When it's over in China, it's over

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When it's over in China, it's over

The author is the head of the China Institute of the JoongAng Ilbo.

The Covid-19 situation in China is unusual. Since it started to spread again in March, the number of new cases in China on April 4 was 16,412, surpassing the previous record of 15,152 on Feb. 12, 2020. On April 9, it recorded 26,462. Cases were confirmed in most regions of China, from Jilin in the north to Guangdong in the south. After the resurgence, the Chinese government resorted to its signature “lockdowns” in accordance with the “zero-Covid” policy.

While some say the policy should switch to “Living with Covid,” the Chinese authorities are stubbornly against this for three reasons. First, China cannot start to open due to the low effectiveness of Chinese vaccines. Second, a lack of medical facilities cannot handle patients if a large-scale outbreak occurs. Third, as Chinese president Xi Jinping is to start his third term soon, he cannot give up the zero-Covid policy that has been publicized as a victory of the regime. The problem is that China’s crisis will not be limited to China. That triggers three serious concerns for Korea.

The first is the damage to the Korean residents in China and escalating anti-Korea sentiments in China. Nearly 700,000 Koreans are living in China. If they are confirmed with Covid, they will be sent to quarantine facilities. The conditions there are so poor that even the Chinese are reluctant to go. Babies are often isolated from their parents. Some say the isolation is scarier than Covid itself. Some Chinese media reported that Covid-19 was related to clothing imported from Korea. The impact of such news reports is evident. The trend of hatred toward Koreans is expected to intensify in China.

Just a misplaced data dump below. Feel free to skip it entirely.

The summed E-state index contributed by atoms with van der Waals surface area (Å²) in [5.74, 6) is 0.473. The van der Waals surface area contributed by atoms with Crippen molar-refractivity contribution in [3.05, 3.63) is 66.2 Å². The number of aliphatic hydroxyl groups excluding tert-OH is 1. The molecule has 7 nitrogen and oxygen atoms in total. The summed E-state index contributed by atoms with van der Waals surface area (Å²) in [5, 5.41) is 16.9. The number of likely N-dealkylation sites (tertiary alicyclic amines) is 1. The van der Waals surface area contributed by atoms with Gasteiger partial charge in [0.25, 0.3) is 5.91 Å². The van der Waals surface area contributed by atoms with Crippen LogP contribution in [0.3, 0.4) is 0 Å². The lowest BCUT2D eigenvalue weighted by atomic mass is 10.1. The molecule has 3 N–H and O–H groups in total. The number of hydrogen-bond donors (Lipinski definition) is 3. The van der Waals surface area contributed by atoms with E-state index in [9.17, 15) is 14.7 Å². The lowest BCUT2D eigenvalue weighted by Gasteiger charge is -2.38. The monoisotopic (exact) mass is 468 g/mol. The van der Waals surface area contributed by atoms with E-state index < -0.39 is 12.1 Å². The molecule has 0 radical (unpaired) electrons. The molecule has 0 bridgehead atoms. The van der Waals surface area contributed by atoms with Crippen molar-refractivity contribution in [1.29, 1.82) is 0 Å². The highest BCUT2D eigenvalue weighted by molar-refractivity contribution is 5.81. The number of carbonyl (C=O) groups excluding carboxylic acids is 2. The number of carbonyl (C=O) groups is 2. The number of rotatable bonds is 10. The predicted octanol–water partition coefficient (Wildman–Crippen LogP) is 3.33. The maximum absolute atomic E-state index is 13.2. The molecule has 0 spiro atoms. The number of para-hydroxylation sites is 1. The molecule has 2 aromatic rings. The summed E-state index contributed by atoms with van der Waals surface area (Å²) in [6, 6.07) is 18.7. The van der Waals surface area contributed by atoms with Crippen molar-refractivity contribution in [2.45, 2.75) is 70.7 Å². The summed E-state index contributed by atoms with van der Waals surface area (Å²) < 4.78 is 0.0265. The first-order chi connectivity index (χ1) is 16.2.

The second concern is the economic impact in the aftermath of the Chinese blockade. In last year’s crisis over a shortage of urea water solution, Korea already experienced the repercussions of an unstable Chinese supply chain. Hyundai Motor had production disruptions after parts suppliers in Shandong Province temporarily shut down at once.

Third, as the coronavirus spreads again, there are concerns that another variant may become dominant. According to the Chinese media, a new form of virus not yet identified was confirmed in Suzhou, Jiangsu Province, near Shanghai. The mutation has not been reported to the Global Initiative on Sharing All Influenza Data (Gisaid).

Of course, it takes time to confirm a new variant. But there is a good chance that the virus could mutate into another variant in China, the origin of Covid-19. Even as Korea’s situation improves, the crisis will not likely be over until the pandemic ends in China.
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